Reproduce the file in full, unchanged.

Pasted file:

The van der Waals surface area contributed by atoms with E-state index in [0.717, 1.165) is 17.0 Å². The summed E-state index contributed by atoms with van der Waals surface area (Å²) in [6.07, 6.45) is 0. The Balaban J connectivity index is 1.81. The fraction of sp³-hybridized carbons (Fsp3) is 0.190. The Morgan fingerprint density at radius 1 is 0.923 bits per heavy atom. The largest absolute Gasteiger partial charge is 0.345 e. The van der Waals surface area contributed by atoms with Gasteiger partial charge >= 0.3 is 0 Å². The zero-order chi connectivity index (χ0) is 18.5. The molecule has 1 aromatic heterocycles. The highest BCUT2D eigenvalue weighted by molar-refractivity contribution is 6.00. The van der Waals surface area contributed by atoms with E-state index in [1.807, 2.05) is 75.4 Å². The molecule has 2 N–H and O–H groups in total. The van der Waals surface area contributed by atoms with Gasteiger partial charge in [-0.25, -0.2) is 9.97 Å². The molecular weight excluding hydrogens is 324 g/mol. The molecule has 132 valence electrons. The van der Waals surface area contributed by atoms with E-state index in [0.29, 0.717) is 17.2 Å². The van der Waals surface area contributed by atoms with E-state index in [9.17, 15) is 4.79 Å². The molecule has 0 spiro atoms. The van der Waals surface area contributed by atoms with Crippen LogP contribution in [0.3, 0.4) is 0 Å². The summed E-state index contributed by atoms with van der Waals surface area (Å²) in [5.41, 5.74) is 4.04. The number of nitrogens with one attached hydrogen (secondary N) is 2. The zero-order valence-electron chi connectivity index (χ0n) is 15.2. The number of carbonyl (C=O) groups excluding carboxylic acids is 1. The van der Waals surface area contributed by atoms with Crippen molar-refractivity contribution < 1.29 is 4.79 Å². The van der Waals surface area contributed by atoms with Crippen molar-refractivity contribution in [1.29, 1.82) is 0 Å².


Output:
The van der Waals surface area contributed by atoms with E-state index in [0.717, 1.165) is 17.0 Å². The summed E-state index contributed by atoms with van der Waals surface area (Å²) in [6.07, 6.45) is 0. The Balaban J connectivity index is 1.81. The fraction of sp³-hybridized carbons (Fsp3) is 0.190. The Morgan fingerprint density at radius 1 is 0.923 bits per heavy atom. The largest absolute Gasteiger partial charge is 0.345 e. The van der Waals surface area contributed by atoms with Gasteiger partial charge >= 0.3 is 0 Å². The zero-order chi connectivity index (χ0) is 18.5. The molecule has 1 aromatic heterocycles. The highest BCUT2D eigenvalue weighted by molar-refractivity contribution is 6.00. The van der Waals surface area contributed by atoms with E-state index in [1.807, 2.05) is 75.4 Å². The molecule has 2 N–H and O–H groups in total. The van der Waals surface area contributed by atoms with Gasteiger partial charge in [-0.25, -0.2) is 9.97 Å². The molecular weight excluding hydrogens is 324 g/mol. The molecule has 132 valence electrons. The van der Waals surface area contributed by atoms with E-state index in [0.29, 0.717) is 17.2 Å². The van der Waals surface area contributed by atoms with E-state index in [9.17, 15) is 4.79 Å². The molecule has 0 spiro atoms. The van der Waals surface area contributed by atoms with Crippen LogP contribution in [0.3, 0.4) is 0 Å². The summed E-state index contributed by atoms with van der Waals surface area (Å²) in [5.41, 5.74) is 4.04. The number of nitrogens with one attached hydrogen (secondary N) is 2. The zero-order valence-electron chi connectivity index (χ0n) is 15.2. The number of carbonyl (C=O) groups excluding carboxylic acids is 1. The van der Waals surface area contributed by atoms with Crippen molar-refractivity contribution < 1.29 is 4.79 Å². The van der Waals surface area contributed by atoms with Crippen molar-refractivity contribution in [1.29, 1.82) is 0 Å².